A 22-year-old woman with a history of epilepsy presents for follow-up. Other than mild fatigue, which she attributes to stress, she has no complaints. The patient has been seizure-free since initiating phenytoin therapy 3 years ago. Of note, the patient was noted to have latent tuberculosis infection after a positive PPD and has been taking isoniazid for the past 5 months. Physical examination is unremarkable. Laboratory results reveal the following:
Which of the following underlying mechanisms likely explains the laboratory findings?
Impaired absorption of folic acid. The patient in this question is presenting with macrocytic anemia. Various causes of megaloblastic anemia include folic acid deficiency, vitamin B12 deficiency, and drug-induced (HIV medications, trimethoprim, sulfamethoxazole, oral contraceptives, and anticonvulsants). The patient is taking phenytoin, which along with primidone and phenobarbital, can cause a megaloblastic anemia by impairing the absorption of folic acid in the small intestine. Accordingly, this patient should initiate folate supplementation. (B) Intrinsic factor depletion due to autoimmune destruction of parietal cells would cause a vitamin B12 deficiency that also causes a macrocytic anemia. However, there is nothing in this patient’s history that supports vitamin B12 deficiency. (C) Excessive menstrual bleeding would cause iron-deficiency anemia. (D) Although isoniazid is associated with decreased vitamin B6 levels, this is not a cause of macrocytic anemia. Instead, it can cause peripheral neuropathy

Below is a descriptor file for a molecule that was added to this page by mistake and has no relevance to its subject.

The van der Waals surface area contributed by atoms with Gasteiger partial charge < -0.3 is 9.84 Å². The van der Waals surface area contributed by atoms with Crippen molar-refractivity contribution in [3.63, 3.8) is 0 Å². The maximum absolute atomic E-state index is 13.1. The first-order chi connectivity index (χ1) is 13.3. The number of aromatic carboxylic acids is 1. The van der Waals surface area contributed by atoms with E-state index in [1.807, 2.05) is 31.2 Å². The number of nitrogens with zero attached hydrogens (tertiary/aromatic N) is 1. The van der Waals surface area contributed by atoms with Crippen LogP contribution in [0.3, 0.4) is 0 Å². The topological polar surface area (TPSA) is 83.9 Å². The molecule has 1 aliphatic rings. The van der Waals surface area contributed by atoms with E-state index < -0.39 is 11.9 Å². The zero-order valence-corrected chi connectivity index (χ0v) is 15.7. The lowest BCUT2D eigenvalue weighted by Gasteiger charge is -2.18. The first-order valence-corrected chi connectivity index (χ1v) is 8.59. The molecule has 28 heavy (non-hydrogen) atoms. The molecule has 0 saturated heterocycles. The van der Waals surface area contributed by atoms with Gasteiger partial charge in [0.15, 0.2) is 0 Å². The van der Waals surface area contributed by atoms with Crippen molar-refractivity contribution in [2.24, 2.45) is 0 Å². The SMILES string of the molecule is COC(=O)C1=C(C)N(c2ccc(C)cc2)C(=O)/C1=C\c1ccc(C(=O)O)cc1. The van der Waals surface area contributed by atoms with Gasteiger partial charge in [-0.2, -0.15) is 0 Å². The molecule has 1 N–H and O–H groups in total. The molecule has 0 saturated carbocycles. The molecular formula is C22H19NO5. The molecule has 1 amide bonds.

A 41-year-old woman with an insignificant past medical history presents for her annual check-up. The patient is very anxious because she has had a vague abdominal pain for the past 3 months. She reports that this mild abdominal pain started after she read online about ovarian cancer. She was researching the disease since her best friend’s mother was diagnosed with stage IV ovarian cancer. The patient is very concerned because she was informed that her paternal aunt passed away from ovarian cancer. The patient denies fevers, chills, weight loss, fatigue, or any other systemic symptom. Her Pap smear 2 years ago was normal.
Which of the following screening options should be recommended for this patient?
No specific screening measures recommended. Ovarian cancer has the highest mortality rate in the United States of all the gynecologic malignancies. Pelvic ultrasound and serum CA 125 levels are helpful in making a diagnosis of ovarian cancer in patients who have symptoms and/or findings on physical examination. Nonetheless, there is no evidence in the medical literature that screening for ovarian cancer with ultrasound or CA 125 levels actually reduces mortality. In patients with a very strong family history of ovarian cancer, testing for the BRCA1 and BRCA2 genes is certainly an option. For women who test positive for one of the BRCA genes, pelvic ultrasound and serum CA 125 levels are an appropriate next step. Importantly, CA 125 is best used for tracking disease progression and recurrence after the diagnosis has been made. However, this patient only presents with a family history of one paternal aunt who passed from ovarian cancer. In patients with average risk, such as this patient, no screening is currently recommended.
A 31-year-old man presents with progressive dyspnea with exertion, dry cough, and fatigue. He started chemotherapy 2 months previously for advanced testicular cancer. The patient reports that his symptoms have worsened since starting chemotherapy. Physical examination reveals fine inspiratory crackles at the lung bases on auscultation. A high-resolution CT is ordered which shows extensive fibrosis.
Which chemotherapeutic agent is the likely cause of this patient’s symptoms?